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(University Herald)   Food poisoning and pneumonia-causing bacteria are currently hiding deep inside your nose. Have a nice day   (universityherald.com) divider line 20
    More: PSA, Stanford University School of Medicine, Staphylococcus aureus, pneumonia, bacteria  
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2149 clicks; posted to Main » on 12 Dec 2013 at 4:45 PM (36 weeks ago)   |  Favorite    |   share:  Share on Twitter share via Email Share on Facebook   more»



20 Comments   (+0 »)
   
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2013-12-12 04:47:36 PM
You just gotta watch what you pick for lunch.
 
2013-12-12 04:49:08 PM
Anyone with children nose this already.
 
2013-12-12 04:51:19 PM
That's why I maintain a healthy coating of cocaine at all times.
 
2013-12-12 04:59:03 PM
imageshack.us
 
2013-12-12 05:00:42 PM
You might think it's funny
when your nose is runny
but it's not


p.s. Don't eat mokos
 
2013-12-12 05:01:39 PM
Even if people try to get rid of it, the bacterium comes back within some time because standard S. aureus-elimination techniques may not reach the far end of the nose

This is why they don't call it fronteria, folks.

/got nothin
 
2013-12-12 05:08:53 PM

shanrick: [imageshack.us image 700x525]


how'd you get a picture of me this morning?

/seriously wish there was an easier way to get rid of nose hair long term
 
2013-12-12 05:17:17 PM

bmckenna: shanrick: [imageshack.us image 700x525]

how'd you get a picture of me this morning?

/seriously wish there was an easier way to get rid of nose hair long term


I wax.
 
2013-12-12 05:18:18 PM
And this can't be true in my nose... it's either a bleak desert (like right now due to the cold) leading to several nosebleeds a week... or it's a gooey swamp jungle of holy boogerness caused by allergies.  Either way, nothing is surviving in there for longer than 12 hours.
 
2013-12-12 05:29:45 PM
MSRA too!
 
2013-12-12 05:36:32 PM
www.quickmeme.com
 
2013-12-12 05:57:32 PM
In all seriousness, I wonder if this is why some people have bad breath that smells like shiat.

Then I also wonder when and how people develop this bacterial nose colonization. Is it from food, airborne bacteria, or both? And then there's the fact that it's found in people's crotches... Wash your hands before working around food, folks. I'm sure restaurants do all they can to avoid foodborne bacteria, but people could still get it from eating out.
 
2013-12-12 06:12:27 PM
Well duh...that's what noses are for. To keep germs out of your lungs. That's why kids are the little runny-nosed disease-ridden germ vectors that they are, with their fingers up their nostrils 24/7. My mom caught her last case of flu--and the first in over 10 years of teaching--when one of her autistic monsters sneezed right into her mouth.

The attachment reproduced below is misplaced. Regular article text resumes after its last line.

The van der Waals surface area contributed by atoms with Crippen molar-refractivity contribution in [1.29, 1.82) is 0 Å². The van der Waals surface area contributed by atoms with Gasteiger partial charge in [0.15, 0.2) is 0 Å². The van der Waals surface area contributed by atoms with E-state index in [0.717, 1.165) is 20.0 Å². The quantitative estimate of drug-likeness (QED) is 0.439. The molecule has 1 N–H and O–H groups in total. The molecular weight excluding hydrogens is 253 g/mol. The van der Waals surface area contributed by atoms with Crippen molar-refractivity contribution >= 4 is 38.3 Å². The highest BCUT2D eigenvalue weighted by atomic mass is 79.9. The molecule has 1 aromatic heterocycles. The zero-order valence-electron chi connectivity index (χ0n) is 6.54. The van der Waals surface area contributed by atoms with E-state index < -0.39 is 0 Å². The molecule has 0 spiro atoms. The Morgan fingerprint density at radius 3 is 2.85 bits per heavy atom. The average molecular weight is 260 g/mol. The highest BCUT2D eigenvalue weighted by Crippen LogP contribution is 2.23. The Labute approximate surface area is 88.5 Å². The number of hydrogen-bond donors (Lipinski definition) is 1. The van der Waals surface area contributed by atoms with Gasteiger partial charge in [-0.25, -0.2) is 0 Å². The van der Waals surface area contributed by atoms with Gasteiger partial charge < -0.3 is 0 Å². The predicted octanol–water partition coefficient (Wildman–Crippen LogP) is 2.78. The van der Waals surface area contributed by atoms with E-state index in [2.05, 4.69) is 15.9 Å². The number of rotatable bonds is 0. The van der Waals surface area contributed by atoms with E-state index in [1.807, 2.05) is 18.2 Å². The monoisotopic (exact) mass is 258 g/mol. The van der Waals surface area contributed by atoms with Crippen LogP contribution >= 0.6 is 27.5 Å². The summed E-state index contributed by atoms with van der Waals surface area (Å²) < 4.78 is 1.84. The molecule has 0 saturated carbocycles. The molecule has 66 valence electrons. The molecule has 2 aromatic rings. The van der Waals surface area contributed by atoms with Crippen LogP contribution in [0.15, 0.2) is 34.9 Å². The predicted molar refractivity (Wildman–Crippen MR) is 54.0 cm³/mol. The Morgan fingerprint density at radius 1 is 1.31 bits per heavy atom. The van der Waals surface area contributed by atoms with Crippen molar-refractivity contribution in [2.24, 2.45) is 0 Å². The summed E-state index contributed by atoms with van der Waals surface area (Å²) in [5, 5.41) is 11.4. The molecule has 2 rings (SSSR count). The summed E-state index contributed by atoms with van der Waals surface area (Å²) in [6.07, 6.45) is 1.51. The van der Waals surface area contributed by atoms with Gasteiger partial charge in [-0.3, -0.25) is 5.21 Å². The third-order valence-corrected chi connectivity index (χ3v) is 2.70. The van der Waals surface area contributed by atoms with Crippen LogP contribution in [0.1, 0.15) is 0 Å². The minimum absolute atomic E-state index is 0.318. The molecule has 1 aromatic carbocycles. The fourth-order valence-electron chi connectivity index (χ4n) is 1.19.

Keep your fingers out of your nose and eyes, and you'll reduce your chance of getting colds and flu at least a thousand percent, according to my highly statistical research.
 
2013-12-12 06:31:57 PM
cyberspacedout: In all seriousness, I wonder if this is why some people have bad breath that smells like shiat.

No, mostly dental problems, other bacteria stuck ebtween teeth.  Anaerobic bacteria are particularly smelly


Then I also wonder when and how people develop this bacterial nose colonization. Is it from food, airborne bacteria, or both? And then there's the fact that it's found in people's crotches... Wash your hands before working around food, folks. I'm sure restaurants do all they can to avoid foodborne bacteria, but people could still get it from eating out.


Dr. Relman gave a talk to our division a month or so ago, does some way-out microbiome stuff.

The news isn't that MRSA (all types of Staph aureus, really) are in your nostrils.  The news is that we used to think it was just at the oter part, whereas Dr. Relman found it's deeper in.

The fact is, many people are covered with it.  It lives in nostrils, groin, crocth, back of the throat, and apparently, deep in the nose as well.

We get it on our hands or other parts of skin from close contact with someone (family, friend, schoolmate, fellow sports player, fellow prisoner, daycare, etc.).  We touch our noses.  It sets up shop in our nose, or perhaps other areas.

Then, we touch our noses, it's on our hands.  Voila!  Plus, you can scratch your skin and occasionally give yourself a nice Staph infection.

That's why I wash my hands every week, whether I need to or not.

http://www.nejm.org/doi/full/10.1056/NEJMicm0707259
 
2013-12-12 06:58:13 PM
Healthy bodies are just a balance of bacterium

24.media.tumblr.com
 
2013-12-12 07:42:03 PM
And with a nose the size of mine, I could probably infect whole countries single nostrilly.

/Stand back, this schnozz is deadly.
 
2013-12-12 08:52:00 PM
I think for a while that some hospitals had patients use anti-bacterial nose sprays prior to surgery, but I doubt it was very effective against nosocomial infection.
 
2013-12-13 01:22:00 AM
"I got food poisoning today. I don't know when I'll use it."
 
2013-12-13 01:48:21 AM
Hardly. I clean mine out constantly.

Gyrfalcon: Keep your fingers out of your nose and eyes, and you'll reduce your chance of getting colds and flu at least a thousand percent, according to my highly statistical research.


Oh. Oops.
 
2013-12-13 08:39:10 AM
This isn't surprising at all.  People are colonized with all kinds of bacteria.  I work with streptococcus pneumoniae, the causitive agent of about half of all cases of pneumonia in the US alone and one of the primary causes of otitis media.  Right now, probably 40ish% of all people in the US have strep pneumo living harmlessly in their nasopharyynx and don't even know it.
 
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